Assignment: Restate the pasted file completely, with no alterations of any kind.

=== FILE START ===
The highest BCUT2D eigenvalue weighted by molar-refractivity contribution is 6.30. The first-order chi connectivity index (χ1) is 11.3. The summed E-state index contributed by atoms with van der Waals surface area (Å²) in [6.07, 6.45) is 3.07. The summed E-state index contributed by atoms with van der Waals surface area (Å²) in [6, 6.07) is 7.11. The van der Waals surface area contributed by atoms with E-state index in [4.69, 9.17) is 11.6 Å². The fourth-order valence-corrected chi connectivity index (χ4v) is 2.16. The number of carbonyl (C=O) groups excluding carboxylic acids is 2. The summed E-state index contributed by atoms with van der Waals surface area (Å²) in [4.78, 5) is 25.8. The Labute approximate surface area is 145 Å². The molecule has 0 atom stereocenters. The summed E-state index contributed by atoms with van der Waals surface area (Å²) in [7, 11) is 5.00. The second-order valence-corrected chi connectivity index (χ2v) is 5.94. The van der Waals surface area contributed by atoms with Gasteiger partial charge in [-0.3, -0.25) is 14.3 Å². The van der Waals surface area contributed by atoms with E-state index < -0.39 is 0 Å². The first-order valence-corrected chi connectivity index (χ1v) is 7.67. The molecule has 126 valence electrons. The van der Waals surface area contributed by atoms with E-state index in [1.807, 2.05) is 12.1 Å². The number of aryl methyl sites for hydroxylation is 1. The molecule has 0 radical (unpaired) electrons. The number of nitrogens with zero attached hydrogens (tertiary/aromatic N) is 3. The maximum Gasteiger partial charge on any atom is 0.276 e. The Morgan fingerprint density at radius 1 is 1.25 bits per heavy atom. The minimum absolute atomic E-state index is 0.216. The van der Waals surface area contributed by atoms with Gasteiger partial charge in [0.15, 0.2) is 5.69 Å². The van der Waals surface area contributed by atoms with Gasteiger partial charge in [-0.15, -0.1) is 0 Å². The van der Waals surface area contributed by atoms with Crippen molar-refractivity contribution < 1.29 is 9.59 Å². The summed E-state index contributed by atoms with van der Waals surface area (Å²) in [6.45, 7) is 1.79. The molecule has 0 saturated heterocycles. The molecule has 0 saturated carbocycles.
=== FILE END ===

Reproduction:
The highest BCUT2D eigenvalue weighted by molar-refractivity contribution is 6.30. The first-order chi connectivity index (χ1) is 11.3. The summed E-state index contributed by atoms with van der Waals surface area (Å²) in [6.07, 6.45) is 3.07. The summed E-state index contributed by atoms with van der Waals surface area (Å²) in [6, 6.07) is 7.11. The van der Waals surface area contributed by atoms with E-state index in [4.69, 9.17) is 11.6 Å². The fourth-order valence-corrected chi connectivity index (χ4v) is 2.16. The number of carbonyl (C=O) groups excluding carboxylic acids is 2. The summed E-state index contributed by atoms with van der Waals surface area (Å²) in [4.78, 5) is 25.8. The Labute approximate surface area is 145 Å². The molecule has 0 atom stereocenters. The summed E-state index contributed by atoms with van der Waals surface area (Å²) in [7, 11) is 5.00. The second-order valence-corrected chi connectivity index (χ2v) is 5.94. The van der Waals surface area contributed by atoms with Gasteiger partial charge in [-0.3, -0.25) is 14.3 Å². The van der Waals surface area contributed by atoms with E-state index < -0.39 is 0 Å². The first-order valence-corrected chi connectivity index (χ1v) is 7.67. The molecule has 126 valence electrons. The van der Waals surface area contributed by atoms with E-state index in [1.807, 2.05) is 12.1 Å². The number of aryl methyl sites for hydroxylation is 1. The molecule has 0 radical (unpaired) electrons. The number of nitrogens with zero attached hydrogens (tertiary/aromatic N) is 3. The maximum Gasteiger partial charge on any atom is 0.276 e. The Morgan fingerprint density at radius 1 is 1.25 bits per heavy atom. The minimum absolute atomic E-state index is 0.216. The van der Waals surface area contributed by atoms with Gasteiger partial charge in [0.15, 0.2) is 5.69 Å². The van der Waals surface area contributed by atoms with Gasteiger partial charge in [-0.15, -0.1) is 0 Å². The van der Waals surface area contributed by atoms with Crippen molar-refractivity contribution < 1.29 is 9.59 Å². The summed E-state index contributed by atoms with van der Waals surface area (Å²) in [6.45, 7) is 1.79. The molecule has 0 saturated heterocycles. The molecule has 0 saturated carbocycles.